Dialogue #2 was convened to address three issue areas up for discussion at City Council this fall: rent banking, exemption of certain properties from rent stabilization, and the rent adjustment process. Like dialogue #1, city consultant HR&A Advisors presented each issue then passed the microphone to tenants and landlords for comment. Like dialogue #1, this session was less ‘dialogue’ and more call-and-response to have us reflect on a set of defined policy options.
Dialogue #2 convened on August 26th in the City Hall Municipal Gallery with an introduction from facilitator Sukhsimranjit Singh who set the ground rules. Among them was a maximum of an hour for each of the three issues and a gentle admonishment to keep our comments concise, focused on the available policy options, and limited to two minutes. “Try to stay civil,” he added. Singh acknowledged the three councilmembers who attended — Lili Bosse, Bob Wunderlich and Les Friedman. (Councilmembers Gold and Mirisch have attended no dialogue this year or last.)
HR&A Advisors consultant Paul Silvern then presented an overview of their study findings (read more on our HR&A presentations page). It is worth watching the beginning of the video for an overview of the broader context in Beverly Hills.
Rent banking is supported by landlords who want ‘flexibility’ to tailor increases to business conditions and so like the option of saving the allowed increase they don’t levy and carry it over to future years. Nine of 13 rent-stabilized cities allow some form of rent banking, but the devil is in the details. Watch the video segment about this issue starting at minute 17:50.
Rent banking allows landlords to reduce their risk when marketplace conditions, for example, allow only a limited increase. But by saving the un-levied increase for later, a rent banking provision would effectively shift market risk on to tenants. Carrying over the unused but allowed increase could make for sticker shock: if a landlord ‘banks some part of the allowed 4.1% allowed increase over a few years, the tenant could later face a single-year increase greater than the 10% increase when those banked increases are carried-over.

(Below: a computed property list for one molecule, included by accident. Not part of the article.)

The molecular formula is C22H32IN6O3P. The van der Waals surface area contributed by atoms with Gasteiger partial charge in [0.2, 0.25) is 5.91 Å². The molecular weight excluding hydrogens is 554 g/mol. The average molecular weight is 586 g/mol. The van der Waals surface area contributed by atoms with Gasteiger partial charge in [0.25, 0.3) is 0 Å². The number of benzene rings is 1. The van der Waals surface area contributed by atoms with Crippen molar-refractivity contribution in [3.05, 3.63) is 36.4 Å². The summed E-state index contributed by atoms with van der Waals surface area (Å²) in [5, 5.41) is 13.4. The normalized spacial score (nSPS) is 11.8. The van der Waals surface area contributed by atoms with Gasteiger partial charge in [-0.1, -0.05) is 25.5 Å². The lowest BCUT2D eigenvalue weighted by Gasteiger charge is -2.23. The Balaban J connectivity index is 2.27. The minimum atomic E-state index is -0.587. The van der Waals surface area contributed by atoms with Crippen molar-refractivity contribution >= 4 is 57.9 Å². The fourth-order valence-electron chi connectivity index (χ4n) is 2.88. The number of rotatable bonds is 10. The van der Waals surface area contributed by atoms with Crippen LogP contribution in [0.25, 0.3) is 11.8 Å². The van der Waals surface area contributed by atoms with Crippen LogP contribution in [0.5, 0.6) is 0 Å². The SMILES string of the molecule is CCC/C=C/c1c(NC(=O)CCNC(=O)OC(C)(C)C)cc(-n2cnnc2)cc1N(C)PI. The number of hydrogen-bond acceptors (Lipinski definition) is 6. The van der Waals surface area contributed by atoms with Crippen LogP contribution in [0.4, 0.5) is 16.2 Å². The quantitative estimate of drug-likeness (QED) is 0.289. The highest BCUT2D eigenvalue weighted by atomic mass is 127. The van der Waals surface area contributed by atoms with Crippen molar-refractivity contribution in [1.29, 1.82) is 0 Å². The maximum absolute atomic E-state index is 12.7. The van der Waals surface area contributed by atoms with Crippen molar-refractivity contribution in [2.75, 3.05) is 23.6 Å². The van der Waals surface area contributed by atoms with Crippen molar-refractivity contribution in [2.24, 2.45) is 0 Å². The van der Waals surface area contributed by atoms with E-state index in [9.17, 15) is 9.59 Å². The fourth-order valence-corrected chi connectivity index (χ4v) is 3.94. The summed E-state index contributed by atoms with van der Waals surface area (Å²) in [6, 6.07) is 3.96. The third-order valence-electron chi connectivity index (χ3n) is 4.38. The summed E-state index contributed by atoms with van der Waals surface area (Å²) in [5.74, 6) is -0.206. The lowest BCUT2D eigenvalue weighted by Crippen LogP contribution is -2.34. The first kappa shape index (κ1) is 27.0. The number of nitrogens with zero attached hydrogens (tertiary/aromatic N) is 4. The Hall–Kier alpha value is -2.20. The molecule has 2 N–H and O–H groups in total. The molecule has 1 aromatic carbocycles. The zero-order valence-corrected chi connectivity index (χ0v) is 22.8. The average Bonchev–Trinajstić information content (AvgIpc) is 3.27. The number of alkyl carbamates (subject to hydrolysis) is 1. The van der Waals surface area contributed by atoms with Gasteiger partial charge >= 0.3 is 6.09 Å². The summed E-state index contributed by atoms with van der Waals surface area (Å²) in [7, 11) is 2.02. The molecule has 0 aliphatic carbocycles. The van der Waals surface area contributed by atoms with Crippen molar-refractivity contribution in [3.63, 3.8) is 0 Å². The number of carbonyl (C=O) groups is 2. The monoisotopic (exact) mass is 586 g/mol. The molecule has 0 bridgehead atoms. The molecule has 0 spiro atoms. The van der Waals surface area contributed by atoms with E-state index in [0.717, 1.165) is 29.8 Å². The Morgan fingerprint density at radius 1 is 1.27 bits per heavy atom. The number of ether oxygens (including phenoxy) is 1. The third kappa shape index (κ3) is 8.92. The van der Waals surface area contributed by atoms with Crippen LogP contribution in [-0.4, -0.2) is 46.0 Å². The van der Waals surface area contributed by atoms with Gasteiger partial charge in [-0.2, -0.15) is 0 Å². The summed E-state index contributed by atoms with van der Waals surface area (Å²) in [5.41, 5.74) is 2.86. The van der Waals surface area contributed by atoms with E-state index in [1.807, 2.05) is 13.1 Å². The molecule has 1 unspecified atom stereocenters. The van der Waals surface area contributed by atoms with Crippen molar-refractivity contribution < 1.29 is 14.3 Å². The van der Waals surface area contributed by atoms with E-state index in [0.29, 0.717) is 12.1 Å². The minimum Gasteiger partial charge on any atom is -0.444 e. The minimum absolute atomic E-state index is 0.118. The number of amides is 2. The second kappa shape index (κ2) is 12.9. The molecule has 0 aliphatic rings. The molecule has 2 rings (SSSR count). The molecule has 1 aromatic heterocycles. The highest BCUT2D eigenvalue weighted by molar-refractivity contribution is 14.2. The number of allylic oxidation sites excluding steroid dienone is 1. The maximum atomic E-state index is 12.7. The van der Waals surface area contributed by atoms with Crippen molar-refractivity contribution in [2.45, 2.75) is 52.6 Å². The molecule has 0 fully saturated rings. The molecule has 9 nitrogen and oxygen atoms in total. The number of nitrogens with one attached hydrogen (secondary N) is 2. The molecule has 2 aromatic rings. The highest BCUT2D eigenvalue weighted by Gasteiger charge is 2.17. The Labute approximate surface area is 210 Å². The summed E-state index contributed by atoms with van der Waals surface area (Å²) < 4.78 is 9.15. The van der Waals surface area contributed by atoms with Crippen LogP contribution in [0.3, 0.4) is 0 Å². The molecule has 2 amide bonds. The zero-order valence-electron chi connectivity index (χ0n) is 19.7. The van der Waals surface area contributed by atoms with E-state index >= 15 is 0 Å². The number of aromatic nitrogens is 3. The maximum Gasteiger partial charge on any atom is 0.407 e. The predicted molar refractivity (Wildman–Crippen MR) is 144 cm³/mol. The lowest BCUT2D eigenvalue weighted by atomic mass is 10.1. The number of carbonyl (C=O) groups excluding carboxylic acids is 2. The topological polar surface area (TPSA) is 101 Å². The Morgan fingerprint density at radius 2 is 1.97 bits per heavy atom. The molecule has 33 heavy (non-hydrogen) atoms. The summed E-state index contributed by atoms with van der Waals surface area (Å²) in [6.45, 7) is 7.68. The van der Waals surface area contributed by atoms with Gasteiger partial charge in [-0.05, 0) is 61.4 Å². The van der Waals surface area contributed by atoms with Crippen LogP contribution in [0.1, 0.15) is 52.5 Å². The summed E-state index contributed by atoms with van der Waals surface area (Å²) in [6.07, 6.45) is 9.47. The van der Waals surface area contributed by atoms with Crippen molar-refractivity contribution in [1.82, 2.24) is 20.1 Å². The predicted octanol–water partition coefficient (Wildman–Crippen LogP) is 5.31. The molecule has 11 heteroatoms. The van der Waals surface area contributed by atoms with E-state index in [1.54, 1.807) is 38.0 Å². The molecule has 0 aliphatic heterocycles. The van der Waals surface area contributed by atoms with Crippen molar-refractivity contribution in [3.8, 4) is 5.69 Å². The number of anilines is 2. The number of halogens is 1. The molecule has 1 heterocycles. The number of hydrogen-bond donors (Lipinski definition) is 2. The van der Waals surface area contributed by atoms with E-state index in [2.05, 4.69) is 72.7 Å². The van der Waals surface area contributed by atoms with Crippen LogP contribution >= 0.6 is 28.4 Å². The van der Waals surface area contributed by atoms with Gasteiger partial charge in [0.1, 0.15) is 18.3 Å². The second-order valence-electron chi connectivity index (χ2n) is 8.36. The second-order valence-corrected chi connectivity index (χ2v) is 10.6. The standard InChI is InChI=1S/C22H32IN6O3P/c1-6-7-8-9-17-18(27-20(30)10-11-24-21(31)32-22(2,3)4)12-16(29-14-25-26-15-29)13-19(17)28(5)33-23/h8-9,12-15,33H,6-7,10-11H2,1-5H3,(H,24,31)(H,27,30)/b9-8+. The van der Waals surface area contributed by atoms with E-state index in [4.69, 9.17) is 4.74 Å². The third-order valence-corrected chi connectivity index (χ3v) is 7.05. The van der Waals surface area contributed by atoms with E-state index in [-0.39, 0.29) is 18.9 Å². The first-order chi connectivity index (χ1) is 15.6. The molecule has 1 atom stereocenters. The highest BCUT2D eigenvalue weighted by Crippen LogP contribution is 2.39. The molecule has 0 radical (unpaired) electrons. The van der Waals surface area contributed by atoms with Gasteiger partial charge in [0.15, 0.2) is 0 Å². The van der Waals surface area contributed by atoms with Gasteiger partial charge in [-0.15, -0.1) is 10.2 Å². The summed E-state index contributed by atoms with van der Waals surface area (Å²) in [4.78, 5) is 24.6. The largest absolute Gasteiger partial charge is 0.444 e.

Watch the video for tenant and landlord responses. The devil is in the details when it comes to rent banking. Particulars like the total allowed increase, the carryover period, and a limit on any one year’s maximum increase with the carryover will decide whether or not the tenant could be in for ‘sticker shock’ once banked increases are carried over.
Landlords say that 4-unit-and-under sized properties are categorically different from 5+ unit properties and deserve an exemption from rent stabilization provisions. This is certainly the most important issue on today’s dialogue agenda! Exemption means that any household renting in that property would have no cap on the annual rent increase, be obligated no relocation fees, and could be left unprotected from no-just-cause termination (if the city eventually bans the practice).
The landlords say that 4-and-under properties are more likely to be mom-and-pops. Duplexes they say should always be exempted and 3- and 4-unit buildings exempted if owner-occupied. Some cities do allow very limited owner exemptions but impose a strict test. For example, no corporate or LLC owners can be exempted in Santa Monica. Today Beverly Hills exempts no 2-unit or larger multifamily rental properties from rent stabilization.
Watch the video segment starting at minute 60:40 for a full discussion of this very important issue.